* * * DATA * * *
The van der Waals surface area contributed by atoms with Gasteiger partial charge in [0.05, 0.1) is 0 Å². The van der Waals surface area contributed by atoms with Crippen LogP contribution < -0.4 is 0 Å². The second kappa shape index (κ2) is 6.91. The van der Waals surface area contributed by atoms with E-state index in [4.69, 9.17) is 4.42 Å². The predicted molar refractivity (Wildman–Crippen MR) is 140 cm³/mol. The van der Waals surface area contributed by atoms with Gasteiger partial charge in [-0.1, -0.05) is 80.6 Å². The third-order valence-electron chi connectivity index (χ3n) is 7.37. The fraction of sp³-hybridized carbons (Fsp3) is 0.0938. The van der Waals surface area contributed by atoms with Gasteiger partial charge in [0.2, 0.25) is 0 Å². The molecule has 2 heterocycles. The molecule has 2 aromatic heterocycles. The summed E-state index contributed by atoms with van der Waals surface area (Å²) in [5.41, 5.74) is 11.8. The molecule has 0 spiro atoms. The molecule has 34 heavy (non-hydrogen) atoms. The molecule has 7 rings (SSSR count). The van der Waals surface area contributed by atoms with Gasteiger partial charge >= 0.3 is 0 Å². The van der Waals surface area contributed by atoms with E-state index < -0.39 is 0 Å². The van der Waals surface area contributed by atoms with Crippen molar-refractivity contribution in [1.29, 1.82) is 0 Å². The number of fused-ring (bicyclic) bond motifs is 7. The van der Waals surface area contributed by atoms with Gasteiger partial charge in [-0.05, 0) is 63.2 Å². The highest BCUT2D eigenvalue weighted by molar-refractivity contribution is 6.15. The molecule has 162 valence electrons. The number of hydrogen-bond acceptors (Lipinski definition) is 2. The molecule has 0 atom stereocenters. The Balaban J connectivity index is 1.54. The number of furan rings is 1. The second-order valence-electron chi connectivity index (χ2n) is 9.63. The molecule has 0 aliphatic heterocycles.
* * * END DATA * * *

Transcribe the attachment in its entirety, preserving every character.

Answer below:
The van der Waals surface area contributed by atoms with Gasteiger partial charge in [0.05, 0.1) is 0 Å². The van der Waals surface area contributed by atoms with Crippen LogP contribution < -0.4 is 0 Å². The second kappa shape index (κ2) is 6.91. The van der Waals surface area contributed by atoms with E-state index in [4.69, 9.17) is 4.42 Å². The predicted molar refractivity (Wildman–Crippen MR) is 140 cm³/mol. The van der Waals surface area contributed by atoms with Gasteiger partial charge in [-0.1, -0.05) is 80.6 Å². The third-order valence-electron chi connectivity index (χ3n) is 7.37. The fraction of sp³-hybridized carbons (Fsp3) is 0.0938. The van der Waals surface area contributed by atoms with Gasteiger partial charge in [0.2, 0.25) is 0 Å². The molecule has 2 heterocycles. The molecule has 2 aromatic heterocycles. The summed E-state index contributed by atoms with van der Waals surface area (Å²) in [5.41, 5.74) is 11.8. The molecule has 0 spiro atoms. The molecule has 34 heavy (non-hydrogen) atoms. The molecule has 7 rings (SSSR count). The van der Waals surface area contributed by atoms with Gasteiger partial charge >= 0.3 is 0 Å². The van der Waals surface area contributed by atoms with E-state index < -0.39 is 0 Å². The van der Waals surface area contributed by atoms with Crippen molar-refractivity contribution in [1.29, 1.82) is 0 Å². The number of fused-ring (bicyclic) bond motifs is 7. The van der Waals surface area contributed by atoms with Gasteiger partial charge in [-0.05, 0) is 63.2 Å². The highest BCUT2D eigenvalue weighted by molar-refractivity contribution is 6.15. The molecule has 162 valence electrons. The number of hydrogen-bond acceptors (Lipinski definition) is 2. The molecule has 0 atom stereocenters. The Balaban J connectivity index is 1.54. The number of furan rings is 1. The second-order valence-electron chi connectivity index (χ2n) is 9.63. The molecule has 0 aliphatic heterocycles.